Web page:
Judging the Mark of an Individual: An Investigation of Design Variation in Prehistoric Pottery from Grasshopper Pueblo, Arizona

Persistent Link:
http://hdl.handle.net/10150/110953
Title:
Judging the Mark of an Individual: An Investigation of Design Variation in Prehistoric Pottery from Grasshopper Pueblo, Arizona
Author:
Van Keuren, Scott
Citation:
Arizona Anthropologist 11:31-55. © 1994 Association of Student Anthropologists, Department of Anthropology, University of Arizona, Tucson, AZ 85719
Publisher:
University of Arizona, Department of Anthropology
Journal:
Arizona Anthropologist
Issue Date:
1994
URI:
http://hdl.handle.net/10150/110953
Abstract:
Archaeological research on ceramic styles has become a mainstay of archaeological investigation wherever collections are available. This trend has gained momentum in recent decades as traditional applications (e.g., dating sites and identifying patterns of regional interaction) have gradually been eclipsed by more dynamic explorations of style as "nonverbal" communication. Despite this positive course of research, recent essays (e.g., articles in Conkey and Hastorf 1990, Hegmon 1992) have noted the unchecked variability manifest in the methodologies and interpretations offered in the literature on this subject. Indeed, with no "unified" theory of style, researchers are free to define style and its meaning (at any level) however they prefer, and often they do so on the basis of unsound assumptions concerning the seemingly inaccessible, multifarious operation of style in prehistoric communities. The present study seeks to explore an alternative method for the study of ceramic styles, focusing on objectively delimited design structures as revealed by aspects of "sub-design" variability. A collection of late prehistoric decorated ceramics from eastern Arizona are used as a preliminary case study to investigate variation in design structure patterns between multiple production centers. En route to a more "unified" approach to style in prehistory, this essay attempts to provide an alternative, less subjective means of reconstructing prehistoric cognitive processes and relating these to meaningful correlates in sociocultural organization and interaction.
Type:
Article
Language:
en_US
ISSN:
1062-1601

Full metadata record

DC FieldValue Language
dc.contributor.authorVan Keuren, Scotten_US
dc.date.accessioned2010-09-10T01:53:13Z-
dc.date.available2010-09-10T01:53:13Z-
dc.date.issued1994-
dc.identifier.citationArizona Anthropologist 11:31-55. © 1994 Association of Student Anthropologists, Department of Anthropology, University of Arizona, Tucson, AZ 85719en_US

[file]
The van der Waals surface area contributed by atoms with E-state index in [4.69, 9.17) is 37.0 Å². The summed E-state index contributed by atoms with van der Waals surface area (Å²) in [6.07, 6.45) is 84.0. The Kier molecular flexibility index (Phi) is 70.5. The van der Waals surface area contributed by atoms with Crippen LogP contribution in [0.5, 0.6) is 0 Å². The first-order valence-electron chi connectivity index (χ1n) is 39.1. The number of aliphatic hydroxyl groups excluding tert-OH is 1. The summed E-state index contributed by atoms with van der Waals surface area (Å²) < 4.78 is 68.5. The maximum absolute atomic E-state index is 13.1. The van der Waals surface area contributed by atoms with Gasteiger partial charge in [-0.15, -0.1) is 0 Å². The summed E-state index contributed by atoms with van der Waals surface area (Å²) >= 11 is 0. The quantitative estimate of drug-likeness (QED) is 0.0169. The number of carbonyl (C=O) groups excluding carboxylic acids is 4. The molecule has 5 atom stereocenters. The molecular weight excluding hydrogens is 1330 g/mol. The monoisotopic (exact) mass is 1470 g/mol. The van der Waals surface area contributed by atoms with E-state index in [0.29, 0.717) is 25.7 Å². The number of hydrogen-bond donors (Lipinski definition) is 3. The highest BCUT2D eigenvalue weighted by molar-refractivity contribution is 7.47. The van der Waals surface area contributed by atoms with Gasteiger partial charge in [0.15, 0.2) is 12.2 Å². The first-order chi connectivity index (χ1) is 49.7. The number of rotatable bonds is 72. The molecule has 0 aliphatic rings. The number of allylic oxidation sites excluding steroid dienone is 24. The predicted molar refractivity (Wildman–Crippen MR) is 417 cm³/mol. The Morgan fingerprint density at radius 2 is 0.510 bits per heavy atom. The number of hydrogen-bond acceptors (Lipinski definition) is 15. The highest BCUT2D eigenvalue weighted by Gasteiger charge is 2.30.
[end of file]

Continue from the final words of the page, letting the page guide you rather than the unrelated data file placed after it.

dc.identifier.issn1062-1601-
dc.identifier.urihttp://hdl.handle.net/10150/110953-
dc.description.abstractArchaeological research on ceramic styles has become a mainstay of archaeological investigation wherever collections are available. This trend has gained momentum in recent decades as traditional applications (e.g., dating sites and identifying patterns of regional interaction) have gradually been eclipsed by more dynamic explorations of style as "nonverbal" communication. Despite this positive course of research, recent essays (e.g., articles in Conkey and Hastorf 1990, Hegmon 1992) have noted the unchecked variability manifest in the methodologies and interpretations offered in the literature on this subject. Indeed, with no "unified" theory of style, researchers are free to define style and its meaning (at any level) however they prefer, and often they do so on the basis of unsound assumptions concerning the seemingly inaccessible, multifarious operation of style in prehistoric communities. The present study seeks to explore an alternative method for the study of ceramic styles, focusing on objectively delimited design structures as revealed by aspects of "sub-design" variability. A collection of late prehistoric decorated ceramics from eastern Arizona are used as a preliminary case study to investigate variation in design structure patterns between multiple production centers. En route to a more "unified" approach to style in prehistory, this essay attempts to provide an alternative, less subjective means of reconstructing prehistoric cognitive processes and relating these to meaningful correlates in sociocultural organization and interaction.en_US
dc.language.isoen_USen_US
dc.publisherUniversity of Arizona, Department of Anthropologyen_US
dc.titleJudging the Mark of an Individual: An Investigation of Design Variation in Prehistoric Pottery from Grasshopper Pueblo, Arizonaen_US
dc.typeArticleen_US
dc.identifier.journalArizona Anthropologisten_US
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